Tips for Avoiding Scam Artists
When tragedies such as Hurricane Harvey strike, people want to help out as much as possible. Unfortunately, scammers often use these events for selfish purposes, trying to scam good-hearted people out of money and resources.
In an effort to educate area residents, The Missouri Senior Medicare Patrol (SMP) is issuing a cautionary reminder to people who want to make donations to help the victims of Hurricane Harvey and the widespread flooding in Texas.
These tips may seem like common sense, but far too often residents fall victim to scam artists. Some of the tips the SMP recommends, include doing your homework before you donate any money to a charity.
The SMP says while many people are willing to help, many fraudsters are seeking to take advantage of their generosity. Both charities and scammers use the phone, face-to-face contact, the Internet, and smart phones to collect donations. Consumers must figure out which ones are legitimate. The Federal Trade Commission warns
people to be wary of groups that refuse to provide detailed information about themselves; won’t provide proof the donation is tax deductible; pressure donors into making a quick decision, or ask for cash to be wired.
The FTC says never provide your credit care number, bank account number, or any personal information until you’ve thoroughly researched the charity.
Gather information such as the charity’s name, address, and phone number. Conduct an Internet search for the name of the group and the words “scams” or “complaints.”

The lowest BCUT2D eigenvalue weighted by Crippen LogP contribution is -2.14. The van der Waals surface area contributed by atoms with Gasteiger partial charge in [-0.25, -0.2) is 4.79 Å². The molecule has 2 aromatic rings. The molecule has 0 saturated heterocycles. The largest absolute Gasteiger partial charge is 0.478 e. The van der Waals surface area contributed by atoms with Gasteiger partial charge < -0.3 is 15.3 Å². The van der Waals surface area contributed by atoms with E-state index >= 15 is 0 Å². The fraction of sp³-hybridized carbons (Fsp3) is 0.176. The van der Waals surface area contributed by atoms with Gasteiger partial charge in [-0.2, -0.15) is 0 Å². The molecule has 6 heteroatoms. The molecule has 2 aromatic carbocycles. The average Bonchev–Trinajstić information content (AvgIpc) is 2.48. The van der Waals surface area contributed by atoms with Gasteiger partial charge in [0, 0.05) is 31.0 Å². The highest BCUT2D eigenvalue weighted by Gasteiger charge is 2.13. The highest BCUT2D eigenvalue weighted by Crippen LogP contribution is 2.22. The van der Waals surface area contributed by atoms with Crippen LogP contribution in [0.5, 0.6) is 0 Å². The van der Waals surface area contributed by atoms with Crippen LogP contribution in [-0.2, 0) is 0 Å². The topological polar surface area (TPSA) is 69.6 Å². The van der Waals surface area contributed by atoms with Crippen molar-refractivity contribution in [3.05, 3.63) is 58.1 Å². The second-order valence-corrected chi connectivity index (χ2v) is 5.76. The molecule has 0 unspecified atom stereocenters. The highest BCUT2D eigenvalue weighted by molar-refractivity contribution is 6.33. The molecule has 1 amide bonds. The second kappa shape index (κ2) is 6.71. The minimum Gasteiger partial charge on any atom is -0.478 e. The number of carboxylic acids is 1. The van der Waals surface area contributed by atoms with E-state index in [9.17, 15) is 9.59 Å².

The SMP and FTC also recommend checking with the Better Business Bureau (BBB), Wise Giving Alliance, Charity Navigator, Charity Watch, or GuideStar for information on the charity.
If the solicitor is a paid fundraiser, ask for a name, percentage of donations that will
go to the charity, and how much will go to the cause (such as Hurricane Harvey relief.)
Know the difference between “tax exempt” and “tax deductible.” Tax exempt means the organization doesn’t have to pay taxes, while tax deductible means donors can deduct contributions from their federal income taxes.
Residents are urged to be wary of charities that spring up too suddenly, in response to disasters such as Hurricane Harvey. The SMP says, although the charities may be well-intentioned, they may not have a system in place to help the victims.
If you use text to donate, the charge will show up on your cell phone bill.
While the Missouri Senior Medicare Patrol concentrates on Medicare fraud and abuse, the organization wants consumers to be aware of all kinds of scams. Report suspected fraud by calling local law enforcement, or the SMP at 888-515-6565.